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December 30, 1994 - Image 61

Resource type:
Text
Publication:
The Detroit Jewish News, 1994-12-30

Disclaimer: Computer generated plain text may have errors. Read more about this.

START LOSE WEIGE FOR 95!

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whom she met as a teen-ager
through B'nai B'rith Youth Or-
ganization, knew about her ill-
ness. He knew about her hospital
visits. He knew about her surg-
eries.
It didn't dampen his love. They
married in 1956 and Lawrence
has been her partner in coping
ever since.
"It's automatic," Mrs. Kron
says. "If you love someone, chron-
ic illness just becomes another
challenge. But if you're having
difficulties in your marriage, it
can create additional problems."
Mrs. and Dr. Kron, both psy-
chologists, have started the Cen-
ter for Coping with Chronic
Illnesses, based in Royal Oak,
West Bloomfield, and Hutzel
Hospital in Detroit. The center is
a place where people can get their
psychological needs met through
individual, marriage or group
counseling.
Mrs. Kron also was one of the
originators of coping conferences
through the Crohn's and Colitis
Foundations of America, Michi-
gan Chapter. During these con-
ferences, she and her husband
(they work together) underscore
the importance of communica-
tion. Sick and healthy spouses
must share their concerns and
frustrations with each other. If
one person feels overburdened,
it's important to say so.
Like Dr. Brickman, Mrs. Kron
stresses time management. Pri-
oritize the family's responsibili-
ties, she says. Have plan A, but
if one spouse gets sick and can-
not go through with it, resort to
plan B.
For instance, if sickness pre-
cludes a night on the town, so-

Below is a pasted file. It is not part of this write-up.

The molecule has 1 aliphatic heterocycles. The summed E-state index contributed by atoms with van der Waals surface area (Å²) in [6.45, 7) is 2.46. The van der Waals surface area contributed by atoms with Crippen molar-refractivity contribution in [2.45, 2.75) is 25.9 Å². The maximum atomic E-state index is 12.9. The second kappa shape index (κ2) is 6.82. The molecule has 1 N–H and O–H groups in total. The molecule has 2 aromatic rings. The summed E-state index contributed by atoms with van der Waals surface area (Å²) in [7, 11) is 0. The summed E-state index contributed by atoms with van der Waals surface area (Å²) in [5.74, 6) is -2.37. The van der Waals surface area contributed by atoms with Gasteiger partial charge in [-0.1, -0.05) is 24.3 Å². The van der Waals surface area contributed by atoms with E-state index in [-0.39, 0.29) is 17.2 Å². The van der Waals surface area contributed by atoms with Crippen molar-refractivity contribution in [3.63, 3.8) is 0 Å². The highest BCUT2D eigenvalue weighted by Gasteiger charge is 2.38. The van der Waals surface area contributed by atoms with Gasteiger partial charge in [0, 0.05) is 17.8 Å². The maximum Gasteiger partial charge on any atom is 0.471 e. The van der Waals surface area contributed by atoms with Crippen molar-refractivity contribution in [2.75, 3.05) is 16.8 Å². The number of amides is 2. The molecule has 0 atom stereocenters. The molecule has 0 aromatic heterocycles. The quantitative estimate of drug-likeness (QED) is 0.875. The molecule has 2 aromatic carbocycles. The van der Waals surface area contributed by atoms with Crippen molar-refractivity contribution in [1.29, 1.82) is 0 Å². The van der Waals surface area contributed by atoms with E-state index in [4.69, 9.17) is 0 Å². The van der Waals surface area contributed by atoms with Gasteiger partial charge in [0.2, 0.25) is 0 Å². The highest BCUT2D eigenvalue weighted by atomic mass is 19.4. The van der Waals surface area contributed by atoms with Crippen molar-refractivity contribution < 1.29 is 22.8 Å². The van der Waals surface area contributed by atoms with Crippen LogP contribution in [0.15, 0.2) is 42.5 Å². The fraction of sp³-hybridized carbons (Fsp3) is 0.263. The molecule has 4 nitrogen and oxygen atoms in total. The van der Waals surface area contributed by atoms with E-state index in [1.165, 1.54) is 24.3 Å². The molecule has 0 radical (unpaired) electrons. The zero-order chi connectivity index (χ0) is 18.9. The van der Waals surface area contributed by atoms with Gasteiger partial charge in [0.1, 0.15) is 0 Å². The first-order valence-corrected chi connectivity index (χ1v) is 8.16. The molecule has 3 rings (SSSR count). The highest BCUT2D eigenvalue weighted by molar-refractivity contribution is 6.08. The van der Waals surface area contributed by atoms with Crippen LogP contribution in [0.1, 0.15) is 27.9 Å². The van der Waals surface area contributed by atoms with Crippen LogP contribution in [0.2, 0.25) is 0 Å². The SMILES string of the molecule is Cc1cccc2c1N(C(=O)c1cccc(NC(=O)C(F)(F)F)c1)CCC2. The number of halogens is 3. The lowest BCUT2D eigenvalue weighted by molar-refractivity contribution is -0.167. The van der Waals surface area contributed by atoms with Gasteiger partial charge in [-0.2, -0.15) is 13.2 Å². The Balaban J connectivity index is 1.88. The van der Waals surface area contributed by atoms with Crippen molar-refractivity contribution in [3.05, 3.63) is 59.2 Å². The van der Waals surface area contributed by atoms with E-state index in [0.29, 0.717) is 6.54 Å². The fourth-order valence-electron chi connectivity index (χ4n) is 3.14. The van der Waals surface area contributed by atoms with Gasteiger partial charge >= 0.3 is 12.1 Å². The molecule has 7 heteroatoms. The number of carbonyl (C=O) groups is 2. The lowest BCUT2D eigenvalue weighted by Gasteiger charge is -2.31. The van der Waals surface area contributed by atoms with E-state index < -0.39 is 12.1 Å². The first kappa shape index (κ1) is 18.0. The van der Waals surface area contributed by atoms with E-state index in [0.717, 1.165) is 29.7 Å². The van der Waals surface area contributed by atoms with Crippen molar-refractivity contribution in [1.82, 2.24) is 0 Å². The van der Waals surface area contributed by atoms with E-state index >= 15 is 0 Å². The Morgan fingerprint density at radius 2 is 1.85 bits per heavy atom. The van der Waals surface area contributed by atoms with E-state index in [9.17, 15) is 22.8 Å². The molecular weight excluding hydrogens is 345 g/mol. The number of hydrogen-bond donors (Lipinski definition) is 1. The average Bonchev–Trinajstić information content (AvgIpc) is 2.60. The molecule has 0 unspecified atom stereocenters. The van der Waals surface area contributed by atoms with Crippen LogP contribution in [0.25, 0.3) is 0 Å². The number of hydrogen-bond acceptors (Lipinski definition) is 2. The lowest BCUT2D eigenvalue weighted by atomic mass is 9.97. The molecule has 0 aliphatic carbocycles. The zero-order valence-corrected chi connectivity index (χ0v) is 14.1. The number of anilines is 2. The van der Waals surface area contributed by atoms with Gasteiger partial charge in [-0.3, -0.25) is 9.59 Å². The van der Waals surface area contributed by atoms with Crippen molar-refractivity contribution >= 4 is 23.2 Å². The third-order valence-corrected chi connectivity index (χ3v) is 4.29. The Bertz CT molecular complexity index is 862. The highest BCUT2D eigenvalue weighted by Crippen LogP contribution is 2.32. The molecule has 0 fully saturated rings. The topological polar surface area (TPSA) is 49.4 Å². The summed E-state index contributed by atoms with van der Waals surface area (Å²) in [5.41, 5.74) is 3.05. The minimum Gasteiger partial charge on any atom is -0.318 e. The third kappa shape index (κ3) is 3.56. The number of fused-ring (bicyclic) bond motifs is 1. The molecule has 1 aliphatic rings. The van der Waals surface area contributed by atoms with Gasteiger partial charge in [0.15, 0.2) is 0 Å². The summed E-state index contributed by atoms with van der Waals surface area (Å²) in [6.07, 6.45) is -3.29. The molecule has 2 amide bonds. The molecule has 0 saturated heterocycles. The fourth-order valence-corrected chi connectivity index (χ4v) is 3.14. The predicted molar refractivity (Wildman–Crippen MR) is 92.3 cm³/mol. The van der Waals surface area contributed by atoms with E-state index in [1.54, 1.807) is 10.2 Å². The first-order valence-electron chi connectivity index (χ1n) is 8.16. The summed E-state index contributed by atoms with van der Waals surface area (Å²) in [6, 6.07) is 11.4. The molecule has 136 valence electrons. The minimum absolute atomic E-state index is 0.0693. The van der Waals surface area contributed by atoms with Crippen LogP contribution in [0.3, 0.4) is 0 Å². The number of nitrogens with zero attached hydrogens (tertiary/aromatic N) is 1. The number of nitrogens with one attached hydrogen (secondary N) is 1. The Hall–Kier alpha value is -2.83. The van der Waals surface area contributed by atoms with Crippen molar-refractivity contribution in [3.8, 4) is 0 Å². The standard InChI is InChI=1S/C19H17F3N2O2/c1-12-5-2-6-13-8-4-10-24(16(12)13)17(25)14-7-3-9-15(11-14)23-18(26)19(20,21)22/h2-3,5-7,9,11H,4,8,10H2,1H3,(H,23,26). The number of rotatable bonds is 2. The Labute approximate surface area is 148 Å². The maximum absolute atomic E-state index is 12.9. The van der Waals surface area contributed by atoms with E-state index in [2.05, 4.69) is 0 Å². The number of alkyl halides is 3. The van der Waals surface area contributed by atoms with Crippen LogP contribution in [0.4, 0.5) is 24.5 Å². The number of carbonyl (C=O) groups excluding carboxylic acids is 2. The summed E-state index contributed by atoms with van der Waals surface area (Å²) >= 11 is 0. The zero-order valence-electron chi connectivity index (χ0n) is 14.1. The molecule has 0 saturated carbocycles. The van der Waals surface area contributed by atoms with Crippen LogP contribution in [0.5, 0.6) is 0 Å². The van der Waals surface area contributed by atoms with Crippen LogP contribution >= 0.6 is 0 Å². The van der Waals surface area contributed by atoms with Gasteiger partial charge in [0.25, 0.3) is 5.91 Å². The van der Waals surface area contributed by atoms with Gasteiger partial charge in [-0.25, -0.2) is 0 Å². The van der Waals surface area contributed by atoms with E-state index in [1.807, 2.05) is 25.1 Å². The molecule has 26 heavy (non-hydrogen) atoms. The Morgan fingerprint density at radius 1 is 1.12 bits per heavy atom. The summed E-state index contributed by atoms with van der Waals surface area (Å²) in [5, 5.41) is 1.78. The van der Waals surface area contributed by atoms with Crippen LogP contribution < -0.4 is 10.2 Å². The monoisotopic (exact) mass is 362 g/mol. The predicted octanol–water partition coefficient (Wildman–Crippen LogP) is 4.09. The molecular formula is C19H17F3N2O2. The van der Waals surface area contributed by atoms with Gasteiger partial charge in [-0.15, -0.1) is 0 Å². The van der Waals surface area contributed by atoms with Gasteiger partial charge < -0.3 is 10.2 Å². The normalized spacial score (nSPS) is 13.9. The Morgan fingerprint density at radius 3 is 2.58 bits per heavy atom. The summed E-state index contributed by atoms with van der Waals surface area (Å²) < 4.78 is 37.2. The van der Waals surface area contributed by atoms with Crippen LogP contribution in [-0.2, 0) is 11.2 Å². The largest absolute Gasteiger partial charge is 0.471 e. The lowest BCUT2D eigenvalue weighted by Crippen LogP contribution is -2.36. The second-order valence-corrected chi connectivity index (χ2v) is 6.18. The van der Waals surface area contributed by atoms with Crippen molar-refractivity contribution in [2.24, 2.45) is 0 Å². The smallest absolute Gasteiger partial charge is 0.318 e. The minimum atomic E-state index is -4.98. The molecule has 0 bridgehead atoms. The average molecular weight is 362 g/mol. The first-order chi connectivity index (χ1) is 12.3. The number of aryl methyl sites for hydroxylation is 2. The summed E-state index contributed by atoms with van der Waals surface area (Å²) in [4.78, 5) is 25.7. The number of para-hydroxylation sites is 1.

cialize with friends inside the
home, Mrs. Kron suggests. And
be flexible.
"When you have a chronic ill-
ness, there's constant readjust-

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ing. During healthy times, which
are so unpredictable, you learn
to enjoy the now," she says.
Both Dr. Brickman and Mrs.
Kron say couples needn't rule out
sex if one spouse is seriously ill.
Rarely do doctors restrict sexual
relations for the long term, al-
though a hiatus might be neces-
sary if the sick person has
sustained certain types of trau-
ma, like a heart attack or an
aneurism.
Sex doesn't necessarily have to
involve intercourse if the couple
isn't feeling up to it. It can con-
sist of stroking and cuddling —
physical and emotional intimacy
that reaffirms the marital union.
Sexual dysfunction among the
ill is often caused more by per-
ceptions than medical realities,
therapists say. Sick spouses
might not feel appealing. They
might believe their illness has
made them unattractive to their
mates. In turn, mates might wor-
ry that sex will hurt their un-
healthy partners. It's important,
say Dr. Brickman and Mrs. Kron,
for husbands and wives to offer
encouragement.
In her book, Ask Audrey, Mrs.
Kron conveys her own story. She
offers many coping tips and, at
one point, addresses the fear of a
young woman who is planning on